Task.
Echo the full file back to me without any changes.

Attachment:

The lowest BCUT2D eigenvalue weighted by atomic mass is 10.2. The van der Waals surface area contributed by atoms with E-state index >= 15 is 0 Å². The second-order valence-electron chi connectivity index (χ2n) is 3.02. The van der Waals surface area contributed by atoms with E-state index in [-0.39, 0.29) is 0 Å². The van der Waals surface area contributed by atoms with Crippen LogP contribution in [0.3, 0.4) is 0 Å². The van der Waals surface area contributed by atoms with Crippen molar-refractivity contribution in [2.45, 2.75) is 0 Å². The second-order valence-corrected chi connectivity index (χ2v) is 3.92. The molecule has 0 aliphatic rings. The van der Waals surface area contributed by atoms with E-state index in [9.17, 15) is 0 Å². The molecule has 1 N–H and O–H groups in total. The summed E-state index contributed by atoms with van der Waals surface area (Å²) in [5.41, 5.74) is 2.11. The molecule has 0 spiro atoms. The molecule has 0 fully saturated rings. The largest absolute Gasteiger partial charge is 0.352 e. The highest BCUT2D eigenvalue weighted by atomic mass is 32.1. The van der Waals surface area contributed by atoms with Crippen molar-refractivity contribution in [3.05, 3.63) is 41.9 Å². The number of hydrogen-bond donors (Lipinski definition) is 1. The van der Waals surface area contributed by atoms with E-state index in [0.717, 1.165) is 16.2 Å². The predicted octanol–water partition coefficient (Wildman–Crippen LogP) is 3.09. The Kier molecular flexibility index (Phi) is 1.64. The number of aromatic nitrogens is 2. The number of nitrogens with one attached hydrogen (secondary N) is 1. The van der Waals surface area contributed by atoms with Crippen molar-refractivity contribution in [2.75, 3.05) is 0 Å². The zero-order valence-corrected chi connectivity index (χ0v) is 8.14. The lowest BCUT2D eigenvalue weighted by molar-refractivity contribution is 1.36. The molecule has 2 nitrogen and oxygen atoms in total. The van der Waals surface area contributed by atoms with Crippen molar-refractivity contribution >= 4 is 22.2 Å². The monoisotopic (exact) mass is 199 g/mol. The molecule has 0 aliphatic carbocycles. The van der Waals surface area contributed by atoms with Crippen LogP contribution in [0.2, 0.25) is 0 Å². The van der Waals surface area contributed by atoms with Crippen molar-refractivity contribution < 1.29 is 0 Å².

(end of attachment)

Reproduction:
The lowest BCUT2D eigenvalue weighted by atomic mass is 10.2. The van der Waals surface area contributed by atoms with E-state index >= 15 is 0 Å². The second-order valence-electron chi connectivity index (χ2n) is 3.02. The van der Waals surface area contributed by atoms with E-state index in [-0.39, 0.29) is 0 Å². The van der Waals surface area contributed by atoms with Crippen LogP contribution in [0.3, 0.4) is 0 Å². The van der Waals surface area contributed by atoms with Crippen molar-refractivity contribution in [2.45, 2.75) is 0 Å². The second-order valence-corrected chi connectivity index (χ2v) is 3.92. The molecule has 0 aliphatic rings. The van der Waals surface area contributed by atoms with E-state index in [9.17, 15) is 0 Å². The molecule has 1 N–H and O–H groups in total. The summed E-state index contributed by atoms with van der Waals surface area (Å²) in [5.41, 5.74) is 2.11. The molecule has 0 spiro atoms. The molecule has 0 fully saturated rings. The largest absolute Gasteiger partial charge is 0.352 e. The highest BCUT2D eigenvalue weighted by atomic mass is 32.1. The van der Waals surface area contributed by atoms with Crippen molar-refractivity contribution in [3.05, 3.63) is 41.9 Å². The number of hydrogen-bond donors (Lipinski definition) is 1. The van der Waals surface area contributed by atoms with E-state index in [0.717, 1.165) is 16.2 Å². The predicted octanol–water partition coefficient (Wildman–Crippen LogP) is 3.09. The Kier molecular flexibility index (Phi) is 1.64. The number of aromatic nitrogens is 2. The number of nitrogens with one attached hydrogen (secondary N) is 1. The van der Waals surface area contributed by atoms with Crippen molar-refractivity contribution in [2.75, 3.05) is 0 Å². The zero-order valence-corrected chi connectivity index (χ0v) is 8.14. The lowest BCUT2D eigenvalue weighted by molar-refractivity contribution is 1.36. The molecule has 2 nitrogen and oxygen atoms in total. The van der Waals surface area contributed by atoms with Crippen molar-refractivity contribution >= 4 is 22.2 Å². The monoisotopic (exact) mass is 199 g/mol. The molecule has 0 aliphatic carbocycles. The van der Waals surface area contributed by atoms with Crippen LogP contribution in [0.2, 0.25) is 0 Å². The van der Waals surface area contributed by atoms with Crippen molar-refractivity contribution < 1.29 is 0 Å².